The Open UniversitySkip to content

Space radiation environment effects on X-ray CCD background

Hall, David J. and Holland, Andrew (2010). Space radiation environment effects on X-ray CCD background. Nuclear Instruments and Methods in Physics Research Section A: Accelerators, Spectrometers, Detectors and Associated Equipment, 612(2) pp. 320–327.

Full text available as:
PDF (Accepted Manuscript) - Requires a PDF viewer such as GSview, Xpdf or Adobe Acrobat Reader
Download (3MB) | Preview
DOI (Digital Object Identifier) Link:
Google Scholar: Look up in Google Scholar


Charge coupled devices (CCDs) are often employed as the detector of choice for observing X-rays in space. The instrument background experienced in orbit has a major impact on the overall sensitivity of the camera system. The instrument background for the European Space Agency X-ray Multi Mirror (XMM-Newton) mission was found to be much greater in orbit than that originally predicted prelaunch, the reasons for which still being up for discussion. The Geant4 toolkit provides a framework for Monte Carlo simulations in a variety of areas in science and is used here to simulate the instrument background for several CCD based detectors in-orbit in order to gain a further insight into the formation of the instrument background continuum. The missions discussed in this paper include the ESA XMM-Newton mission, the NASA Swift mission and the Japanese Space Agency Suzaku mission. These three missions allow a comparison between the effects of both the mission orbit and the detector construction on the instrument background count-rate. Analysis of the results from the simulation lead to the conclusion that knock-on electrons, produced when protons pass through the shielding, dominate the instrument background continuum at the XMM-Newton Highly Elliptical Orbit (HEO) with a perigee and apogee of approximately 7000 and 120 000 km respectively, forming an additional background component not considered in the pre-launch study. The surface properties of the detector and shielding have the greatest impact on the level of the instrument background due to the interaction length of the knock-on electrons produced. At the Low Earth Orbit (LEO) of Swift and Suzaku at approximately 600 km, the impact of the knock-on electrons is reduced due to the differing in-flux of protons, and the form of the instrument background can vary greatly with the detector construction. The inconsistencies between this study and the pre-launch simulations are discussed. Sensitivity considerations regarding the instrument background are deliberated with a view towards future missions.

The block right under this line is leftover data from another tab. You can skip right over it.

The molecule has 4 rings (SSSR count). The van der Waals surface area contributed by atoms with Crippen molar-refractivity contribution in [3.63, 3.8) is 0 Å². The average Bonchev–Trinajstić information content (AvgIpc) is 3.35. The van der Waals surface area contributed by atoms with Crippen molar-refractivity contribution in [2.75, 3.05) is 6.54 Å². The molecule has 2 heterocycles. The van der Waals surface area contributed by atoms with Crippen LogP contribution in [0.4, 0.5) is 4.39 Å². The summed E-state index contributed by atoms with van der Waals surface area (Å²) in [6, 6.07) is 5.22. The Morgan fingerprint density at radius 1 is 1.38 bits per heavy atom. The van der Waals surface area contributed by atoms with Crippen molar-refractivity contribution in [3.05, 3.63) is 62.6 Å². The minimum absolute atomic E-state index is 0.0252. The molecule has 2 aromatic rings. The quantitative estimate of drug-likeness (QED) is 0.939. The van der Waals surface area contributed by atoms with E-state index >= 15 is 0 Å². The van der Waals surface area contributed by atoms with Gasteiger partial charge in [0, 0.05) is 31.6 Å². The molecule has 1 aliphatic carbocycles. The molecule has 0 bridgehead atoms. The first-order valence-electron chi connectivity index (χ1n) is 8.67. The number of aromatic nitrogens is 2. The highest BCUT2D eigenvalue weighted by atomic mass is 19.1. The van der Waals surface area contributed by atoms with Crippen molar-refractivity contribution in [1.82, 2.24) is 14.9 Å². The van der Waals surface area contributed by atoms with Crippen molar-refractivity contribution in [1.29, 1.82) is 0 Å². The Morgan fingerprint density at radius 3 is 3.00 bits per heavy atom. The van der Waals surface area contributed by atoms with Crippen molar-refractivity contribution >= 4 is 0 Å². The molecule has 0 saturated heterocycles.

Item Type: Journal Item
Copyright Holders: 2010 Elsevier B.V.
ISSN: 0168-9002
Keywords: Instrument background; XMM; Suzaku; Swift; XEUS/IXO; Geant4; CCD X-ray spectrometer; Sensitivity; PHOTON IMAGING CAMERA; XMM-NEWTON
Academic Unit/School: Faculty of Science, Technology, Engineering and Mathematics (STEM) > Physical Sciences
Faculty of Science, Technology, Engineering and Mathematics (STEM)
Research Group: Centre for Electronic Imaging (CEI)
Item ID: 20626
Depositing User: Karen Guyler
Date Deposited: 12 Mar 2010 14:54
Last Modified: 09 Dec 2018 01:09
Share this page:


Altmetrics from Altmetric

Citations from Dimensions

Download history for this item

These details should be considered as only a guide to the number of downloads performed manually. Algorithmic methods have been applied in an attempt to remove automated downloads from the displayed statistics but no guarantee can be made as to the accuracy of the figures.

Actions (login may be required)

Policies | Disclaimer

© The Open University   contact the OU